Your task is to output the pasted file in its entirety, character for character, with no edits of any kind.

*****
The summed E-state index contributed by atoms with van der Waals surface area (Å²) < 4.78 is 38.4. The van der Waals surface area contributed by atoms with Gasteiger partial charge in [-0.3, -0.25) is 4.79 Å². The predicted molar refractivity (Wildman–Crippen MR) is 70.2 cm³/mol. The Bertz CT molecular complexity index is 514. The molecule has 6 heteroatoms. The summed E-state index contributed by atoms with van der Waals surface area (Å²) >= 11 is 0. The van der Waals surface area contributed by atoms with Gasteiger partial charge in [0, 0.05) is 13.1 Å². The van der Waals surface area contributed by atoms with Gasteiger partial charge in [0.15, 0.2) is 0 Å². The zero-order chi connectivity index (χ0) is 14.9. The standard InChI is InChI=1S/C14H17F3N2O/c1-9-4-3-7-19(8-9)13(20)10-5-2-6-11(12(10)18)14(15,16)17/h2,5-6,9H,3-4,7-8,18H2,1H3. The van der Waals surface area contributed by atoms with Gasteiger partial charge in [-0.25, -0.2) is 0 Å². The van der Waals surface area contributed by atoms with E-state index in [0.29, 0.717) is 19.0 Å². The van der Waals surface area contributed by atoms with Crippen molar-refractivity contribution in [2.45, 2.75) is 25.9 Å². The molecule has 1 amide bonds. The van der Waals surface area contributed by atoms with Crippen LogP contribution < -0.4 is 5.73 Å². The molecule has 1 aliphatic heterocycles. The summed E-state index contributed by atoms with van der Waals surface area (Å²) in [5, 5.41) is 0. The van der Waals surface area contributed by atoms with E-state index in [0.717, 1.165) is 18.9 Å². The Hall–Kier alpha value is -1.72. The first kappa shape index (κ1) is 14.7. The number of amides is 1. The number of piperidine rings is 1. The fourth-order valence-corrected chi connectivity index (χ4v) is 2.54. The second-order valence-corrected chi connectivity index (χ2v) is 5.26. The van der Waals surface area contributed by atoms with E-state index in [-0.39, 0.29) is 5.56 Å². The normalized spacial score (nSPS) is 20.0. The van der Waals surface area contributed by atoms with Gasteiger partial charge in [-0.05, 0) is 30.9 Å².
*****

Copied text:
The summed E-state index contributed by atoms with van der Waals surface area (Å²) < 4.78 is 38.4. The van der Waals surface area contributed by atoms with Gasteiger partial charge in [-0.3, -0.25) is 4.79 Å². The predicted molar refractivity (Wildman–Crippen MR) is 70.2 cm³/mol. The Bertz CT molecular complexity index is 514. The molecule has 6 heteroatoms. The summed E-state index contributed by atoms with van der Waals surface area (Å²) >= 11 is 0. The van der Waals surface area contributed by atoms with Gasteiger partial charge in [0, 0.05) is 13.1 Å². The van der Waals surface area contributed by atoms with Gasteiger partial charge in [0.15, 0.2) is 0 Å². The zero-order chi connectivity index (χ0) is 14.9. The standard InChI is InChI=1S/C14H17F3N2O/c1-9-4-3-7-19(8-9)13(20)10-5-2-6-11(12(10)18)14(15,16)17/h2,5-6,9H,3-4,7-8,18H2,1H3. The van der Waals surface area contributed by atoms with Gasteiger partial charge in [-0.25, -0.2) is 0 Å². The van der Waals surface area contributed by atoms with E-state index in [0.29, 0.717) is 19.0 Å². The van der Waals surface area contributed by atoms with Crippen molar-refractivity contribution in [2.45, 2.75) is 25.9 Å². The molecule has 1 amide bonds. The van der Waals surface area contributed by atoms with Crippen LogP contribution < -0.4 is 5.73 Å². The molecule has 1 aliphatic heterocycles. The summed E-state index contributed by atoms with van der Waals surface area (Å²) in [5, 5.41) is 0. The van der Waals surface area contributed by atoms with E-state index in [0.717, 1.165) is 18.9 Å². The Hall–Kier alpha value is -1.72. The first kappa shape index (κ1) is 14.7. The number of amides is 1. The number of piperidine rings is 1. The fourth-order valence-corrected chi connectivity index (χ4v) is 2.54. The second-order valence-corrected chi connectivity index (χ2v) is 5.26. The van der Waals surface area contributed by atoms with E-state index in [-0.39, 0.29) is 5.56 Å². The normalized spacial score (nSPS) is 20.0. The van der Waals surface area contributed by atoms with Gasteiger partial charge in [-0.05, 0) is 30.9 Å².